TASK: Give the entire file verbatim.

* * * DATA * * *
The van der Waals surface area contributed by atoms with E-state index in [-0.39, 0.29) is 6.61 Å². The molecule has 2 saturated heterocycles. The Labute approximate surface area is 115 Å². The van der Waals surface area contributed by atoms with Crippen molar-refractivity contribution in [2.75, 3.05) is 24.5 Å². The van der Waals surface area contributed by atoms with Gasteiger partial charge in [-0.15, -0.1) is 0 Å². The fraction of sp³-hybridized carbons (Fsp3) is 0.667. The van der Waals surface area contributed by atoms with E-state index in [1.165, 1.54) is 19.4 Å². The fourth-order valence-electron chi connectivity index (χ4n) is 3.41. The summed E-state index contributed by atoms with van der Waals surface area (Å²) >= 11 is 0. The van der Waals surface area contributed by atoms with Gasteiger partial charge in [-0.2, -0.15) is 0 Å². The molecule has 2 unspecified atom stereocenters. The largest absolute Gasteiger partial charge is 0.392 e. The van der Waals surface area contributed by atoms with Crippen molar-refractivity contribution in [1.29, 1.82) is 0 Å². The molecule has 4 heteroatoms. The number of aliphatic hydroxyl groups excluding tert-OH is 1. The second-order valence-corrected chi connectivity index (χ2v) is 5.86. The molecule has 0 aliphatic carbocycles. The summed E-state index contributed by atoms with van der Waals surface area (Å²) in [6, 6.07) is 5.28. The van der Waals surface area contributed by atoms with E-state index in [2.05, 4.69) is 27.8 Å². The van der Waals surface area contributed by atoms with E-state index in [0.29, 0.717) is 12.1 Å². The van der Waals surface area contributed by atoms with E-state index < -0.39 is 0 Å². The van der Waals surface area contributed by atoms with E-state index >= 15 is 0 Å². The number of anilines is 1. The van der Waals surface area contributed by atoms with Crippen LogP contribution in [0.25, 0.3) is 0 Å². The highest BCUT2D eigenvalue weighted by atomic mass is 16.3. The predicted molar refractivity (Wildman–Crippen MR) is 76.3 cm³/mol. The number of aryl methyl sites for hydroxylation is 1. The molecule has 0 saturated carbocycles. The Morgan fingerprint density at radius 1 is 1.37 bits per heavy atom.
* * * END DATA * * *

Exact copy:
The van der Waals surface area contributed by atoms with E-state index in [-0.39, 0.29) is 6.61 Å². The molecule has 2 saturated heterocycles. The Labute approximate surface area is 115 Å². The van der Waals surface area contributed by atoms with Crippen molar-refractivity contribution in [2.75, 3.05) is 24.5 Å². The van der Waals surface area contributed by atoms with Gasteiger partial charge in [-0.15, -0.1) is 0 Å². The fraction of sp³-hybridized carbons (Fsp3) is 0.667. The van der Waals surface area contributed by atoms with E-state index in [1.165, 1.54) is 19.4 Å². The fourth-order valence-electron chi connectivity index (χ4n) is 3.41. The summed E-state index contributed by atoms with van der Waals surface area (Å²) >= 11 is 0. The van der Waals surface area contributed by atoms with Gasteiger partial charge in [-0.2, -0.15) is 0 Å². The molecule has 2 unspecified atom stereocenters. The largest absolute Gasteiger partial charge is 0.392 e. The van der Waals surface area contributed by atoms with Crippen molar-refractivity contribution in [1.29, 1.82) is 0 Å². The molecule has 4 heteroatoms. The number of aliphatic hydroxyl groups excluding tert-OH is 1. The second-order valence-corrected chi connectivity index (χ2v) is 5.86. The molecule has 0 aliphatic carbocycles. The summed E-state index contributed by atoms with van der Waals surface area (Å²) in [6, 6.07) is 5.28. The van der Waals surface area contributed by atoms with E-state index in [2.05, 4.69) is 27.8 Å². The van der Waals surface area contributed by atoms with E-state index in [0.29, 0.717) is 12.1 Å². The van der Waals surface area contributed by atoms with E-state index < -0.39 is 0 Å². The van der Waals surface area contributed by atoms with E-state index >= 15 is 0 Å². The number of anilines is 1. The van der Waals surface area contributed by atoms with Crippen LogP contribution in [0.25, 0.3) is 0 Å². The highest BCUT2D eigenvalue weighted by atomic mass is 16.3. The predicted molar refractivity (Wildman–Crippen MR) is 76.3 cm³/mol. The number of aryl methyl sites for hydroxylation is 1. The molecule has 0 saturated carbocycles. The Morgan fingerprint density at radius 1 is 1.37 bits per heavy atom.